A drive around her city can be a harsh reminder of the visual evidence that makes accomplishing her goals so difficult. A tangle of Interstates carves through the city grid without inviting traffic into the downtown, which is full of the ruins of stately classic 19th-century buildings. Traffic lights, where they exist, largely do not work, and every block has burned-out or boarded-up buildings.
And yet, there are 110 operating churches and gestures of marketing for visitors, such as a riverfront park that offers the best and only unobstructed view of the St. Louis Gateway Arch; the Katherine Dunham Museum of African and Caribbean art objects; and the Sacred Sites of the East St. Louis race riots, a self-guided tour of the course of a white mob massacre of blacks in 1917. (Savage is a member of the commission that created markers for the tour.)
And so the magazine is a powerful magnifying glass for the good that does still exist, says Andrew Theising, an associate professor of political science at Southern Illinois University Edwardsville and author of “Made in USA: East St. Louis.” “East St. Louis is a place that’s easy to criticize, so something that sings praise is important and essential.”
The quarterly magazine is distributed free of charge through local businesses, and the online version is also free; but nearly 200 subscribers pay $10 an issue to receive it first. Advertising has grown from none in the first issue to several placements in the latest. With paid freelance writers, graphic artists, and professional photographers, as well as printing – which is done in South Korea via electronic layout and delivered in 12 days or fewer – Savage’s cost per issue is about $5,000.
At first, she says, “I was just willy-nilly [with a credit card]; I had so much fun doing it. But then I started thinking, ‘Charmaine, you know better than this. We don’t have to travel all over the country getting [interviews for] these stories; we’ve got enough people locally to tell their stories.’ ” She also realized that advertising sales were a must.
The operation now generally breaks even with each issue.
The full social spectrum is always featured – such as a federal judge, the couple that runs a longtime family-owned fish market, a county clerk, movie director, handbag designer, graphic artist, tailor, chemist, public works plant manager, chief executive officer. All those profiled work here or are current or former residents (though many baby boomers can’t say they were “born and raised” here, because black people weren’t allowed to give birth in local hospitals until after the civil rights era).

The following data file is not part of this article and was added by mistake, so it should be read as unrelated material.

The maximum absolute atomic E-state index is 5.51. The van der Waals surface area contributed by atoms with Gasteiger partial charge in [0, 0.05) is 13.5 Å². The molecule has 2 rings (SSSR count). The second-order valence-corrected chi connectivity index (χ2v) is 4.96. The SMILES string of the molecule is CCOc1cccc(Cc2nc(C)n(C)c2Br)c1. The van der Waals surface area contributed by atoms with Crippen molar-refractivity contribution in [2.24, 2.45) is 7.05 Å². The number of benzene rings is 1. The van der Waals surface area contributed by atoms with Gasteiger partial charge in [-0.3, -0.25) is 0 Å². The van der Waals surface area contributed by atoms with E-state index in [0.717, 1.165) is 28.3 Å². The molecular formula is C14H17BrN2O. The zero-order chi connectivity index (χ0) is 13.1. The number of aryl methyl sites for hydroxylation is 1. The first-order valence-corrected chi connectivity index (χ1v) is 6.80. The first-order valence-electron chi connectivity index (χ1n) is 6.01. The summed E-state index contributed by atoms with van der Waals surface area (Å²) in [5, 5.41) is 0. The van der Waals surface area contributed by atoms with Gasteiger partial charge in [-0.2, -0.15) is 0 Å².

Circulation is small, but 500 to 900 copies of each issue are snapped up quickly.
What others are saying
The magazine “was a shock to my system when I saw it ... the idea, the quality of the magazine,” marvels Charlotte VM Ottley, owner of an advancement and development consultancy in New York, Atlanta, and St. Louis. It reminded her of her own effort to rebrand the city years ago, and she was heartened to see Savage’s idea launch so impressively.
Ms. Ottley now serves on the board of the nonprofit Savage has formed to support rebranding activities such as the magazine and an annual community award for East St. Louis achievers.
Savage is “telling the story that goes against the mythology of East St. Louis,” says Jack Kirkland, an associate professor at the Brown School at Washington University in St. Louis. That, he says, helps his students feel very comfortable volunteering and researching in the city.
Savage’s own choices vouch for that comfort. She and her husband, an architect, became urban pioneers, taking over an old bread bakery where they now live and work. It’s in the Lansdowne area of the city, which has its own share of blight. But, she says, “What people don’t realize is there are a lot of [successful professionals] like my husband and I that live in the city.”
In fact, she says, they don’t realize how much material she has for the magazine. Sometimes her biggest challenge is cutting good stories for lack of space. “I’m struggling with, who do I not put in the magazine? I won’t run out of material.”